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A Visit to The Hitler Bar

December 16, 2000

I first heard about the Hitler bar on our Discussion Board.  I thought I knew what to expect, but was still shocked to see the neon swastikas and larger than life Hitler saluting next to the 7/11. While trying to discreetly photograph the Hitler writing that is painted on the walls leading up to the bar, a man approached and asked what we were doing. It turned out to be the owner, Mr. Hong, who invited us in, brought us a couple of orange juices and answered a few questions.

Below is a very paraphrased summary:

 "Why did you choose Hitler as the theme for your bar?"

I wanted to design a beer bar with something shocking that would attract the young generation.  Beer got me thinking about Germany (the home of beer) which made me think of Hitler. 
"What do you personally think of Hitler and his ideas?"
Well, of course, I learned that he was a 'bad guy' and did many bad things, but he is no different than Alexander the Great or Gengis Khan. They were all conquerors who killed many people and they are all 'big men' in the sense of their notoriety living on long after they died.
"What do you want to say to who are upset or angered by the idea of a Hitler Bar?"
I sort of understand why they are upset, but not completely. The other day, two Canadians came in.  They  were very angry and yelled at me.  I wanted to tell them that I'm not supporting Hitler's ideas, it's just a style of decoration I chose to appeal to the new generation. I didn't mean to create bad feelings with foreigners. 
Dec15$09.jpgAs we talked more, Mr. Hong seemed to have some regrets about his choice of themes, but having spent more than 50,000,000 won on decor, he didn't know what he was going to do.  He does plan to replace the square sign of Dicaprio and Winslet next to the 7/11 banner with an English message explaining that his decor has no ideological meaning and was not meant to offend. He also said he would send a message to Pusanweb soon addressing the situation.

  I left feeling that Mr. Hong was not a bad person, just a guy who thought he had a great idea for a bar and was genuinely surprised by the negative reaction.  In discussing this with other Koreans afterward, I was shocked by how different our thinking was on the subject. I haven't talked to that many Koreans or foreigners about this and the hour is quite late as I type this, so I don't mean to make any unwarranted generalizations.  I do my best to avoid the 'Koreans this and Foreigners that' kind of thinking and one of the main goals of this site is to encourage mutual understanding between the local and foreign communities here.  I think we have our work cut out for ourselves on this one.  In hopes of encouraging that mutual understanding,  I encourage visitors to (civilly) express their views on our Discussion Board.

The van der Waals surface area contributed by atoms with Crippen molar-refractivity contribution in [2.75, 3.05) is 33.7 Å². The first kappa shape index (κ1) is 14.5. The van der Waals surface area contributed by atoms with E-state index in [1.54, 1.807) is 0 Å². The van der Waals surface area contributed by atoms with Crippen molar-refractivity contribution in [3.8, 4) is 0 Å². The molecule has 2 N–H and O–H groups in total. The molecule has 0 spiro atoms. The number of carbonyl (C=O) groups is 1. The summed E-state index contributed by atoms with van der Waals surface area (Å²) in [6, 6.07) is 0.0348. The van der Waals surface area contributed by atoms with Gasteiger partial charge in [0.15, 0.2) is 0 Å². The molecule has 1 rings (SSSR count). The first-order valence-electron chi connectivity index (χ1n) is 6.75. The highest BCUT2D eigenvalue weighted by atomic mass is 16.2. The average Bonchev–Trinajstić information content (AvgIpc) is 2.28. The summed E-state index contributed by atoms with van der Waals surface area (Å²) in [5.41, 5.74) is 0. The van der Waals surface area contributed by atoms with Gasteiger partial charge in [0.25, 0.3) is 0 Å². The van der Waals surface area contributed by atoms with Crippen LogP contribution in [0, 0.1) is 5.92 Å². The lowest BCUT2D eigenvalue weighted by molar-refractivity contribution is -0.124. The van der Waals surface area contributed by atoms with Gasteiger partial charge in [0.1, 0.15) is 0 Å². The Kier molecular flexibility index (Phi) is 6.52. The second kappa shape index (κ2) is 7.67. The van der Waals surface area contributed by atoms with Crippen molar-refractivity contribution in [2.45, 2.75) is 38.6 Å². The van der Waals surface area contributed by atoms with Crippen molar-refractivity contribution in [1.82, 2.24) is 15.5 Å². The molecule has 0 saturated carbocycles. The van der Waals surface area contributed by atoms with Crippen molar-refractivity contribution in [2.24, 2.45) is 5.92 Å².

Jeff Lebow

Epilogue Further Down This page

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    Below is a rough tranlation of the note that just arrived from Mr. Hong and the original Korean.
 
Dear foreign customers,

I am the owner of "Adolph Hitler Bar".
I've been snubbed by some foreign customers ever since I opened a cocktail
bar named "Hitler".  But I couldn't answer their questions nor explain my thoughts because of the difficulties of different languages.
I'd like to say that I don't believe that Hitler was a good person either.
I can totally understand why foreigners are upset. I've learned his brutalities against the peace of the world from books, TV and movies. 
As you know, Korean had a similar situation with Japan during WW2. 
I have upsetting feelings about what Japanese did to Korean as well, If I
saw a bar name "HiroHitto " in other countries, I should feel the same way.
I am not a Nazi, the bar name came out at a meeting with interior designer.
We just wanted a name that can be related to or represent Germany, easy to
remember and easy to design the interior with. We couldn't think about the
history point of view when picking the name. The name "Hitler" was totally meaningless, it was nothing more than a material for the business. 
I feel shame and I'd like to make a sincere apology for using the name
without being able to consider how foreigners might feel. I  also thank to Mr. Lebow and his wife for letting me know my big mistake and giving me the chance to publish a written apology. 

--------------------------
Epilogue (July 2003): After protests from near and far, the owners of the bar first renamed it to 'Ditler' and then to 'Ceasar'. We are not certain if ownership has changed or how business is still going.
Ddolf Ditler Bar



2011 Update:  The Ddolf Ditler Bar is long gone, replaced by a Carnival Song Club (Karaoke Bar). Only the 7-11 remains...

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